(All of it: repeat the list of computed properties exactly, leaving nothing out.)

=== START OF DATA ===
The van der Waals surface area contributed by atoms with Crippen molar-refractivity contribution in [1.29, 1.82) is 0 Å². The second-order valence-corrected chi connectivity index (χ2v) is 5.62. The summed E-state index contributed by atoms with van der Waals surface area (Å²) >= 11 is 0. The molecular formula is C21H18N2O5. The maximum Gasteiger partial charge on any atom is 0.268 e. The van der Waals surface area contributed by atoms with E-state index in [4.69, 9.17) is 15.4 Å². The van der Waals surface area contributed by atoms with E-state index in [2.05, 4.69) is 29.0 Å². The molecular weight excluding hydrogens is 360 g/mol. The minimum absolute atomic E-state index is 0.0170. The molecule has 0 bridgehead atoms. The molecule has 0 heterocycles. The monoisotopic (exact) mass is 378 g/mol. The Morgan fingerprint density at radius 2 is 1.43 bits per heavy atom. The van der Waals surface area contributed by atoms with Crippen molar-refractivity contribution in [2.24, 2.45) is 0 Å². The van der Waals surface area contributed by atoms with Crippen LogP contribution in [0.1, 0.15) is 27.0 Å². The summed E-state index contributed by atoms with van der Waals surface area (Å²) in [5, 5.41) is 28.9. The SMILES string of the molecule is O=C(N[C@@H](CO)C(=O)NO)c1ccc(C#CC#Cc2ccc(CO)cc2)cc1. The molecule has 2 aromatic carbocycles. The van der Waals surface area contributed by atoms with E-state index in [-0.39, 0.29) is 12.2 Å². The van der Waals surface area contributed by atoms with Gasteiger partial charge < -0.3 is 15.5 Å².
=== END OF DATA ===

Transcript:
The van der Waals surface area contributed by atoms with Crippen molar-refractivity contribution in [1.29, 1.82) is 0 Å². The second-order valence-corrected chi connectivity index (χ2v) is 5.62. The summed E-state index contributed by atoms with van der Waals surface area (Å²) >= 11 is 0. The molecular formula is C21H18N2O5. The maximum Gasteiger partial charge on any atom is 0.268 e. The van der Waals surface area contributed by atoms with E-state index in [4.69, 9.17) is 15.4 Å². The van der Waals surface area contributed by atoms with E-state index in [2.05, 4.69) is 29.0 Å². The molecular weight excluding hydrogens is 360 g/mol. The minimum absolute atomic E-state index is 0.0170. The molecule has 0 bridgehead atoms. The molecule has 0 heterocycles. The monoisotopic (exact) mass is 378 g/mol. The Morgan fingerprint density at radius 2 is 1.43 bits per heavy atom. The van der Waals surface area contributed by atoms with Crippen molar-refractivity contribution in [2.24, 2.45) is 0 Å². The van der Waals surface area contributed by atoms with Crippen LogP contribution in [0.1, 0.15) is 27.0 Å². The summed E-state index contributed by atoms with van der Waals surface area (Å²) in [5, 5.41) is 28.9. The SMILES string of the molecule is O=C(N[C@@H](CO)C(=O)NO)c1ccc(C#CC#Cc2ccc(CO)cc2)cc1. The molecule has 2 aromatic carbocycles. The van der Waals surface area contributed by atoms with E-state index in [-0.39, 0.29) is 12.2 Å². The van der Waals surface area contributed by atoms with Gasteiger partial charge < -0.3 is 15.5 Å².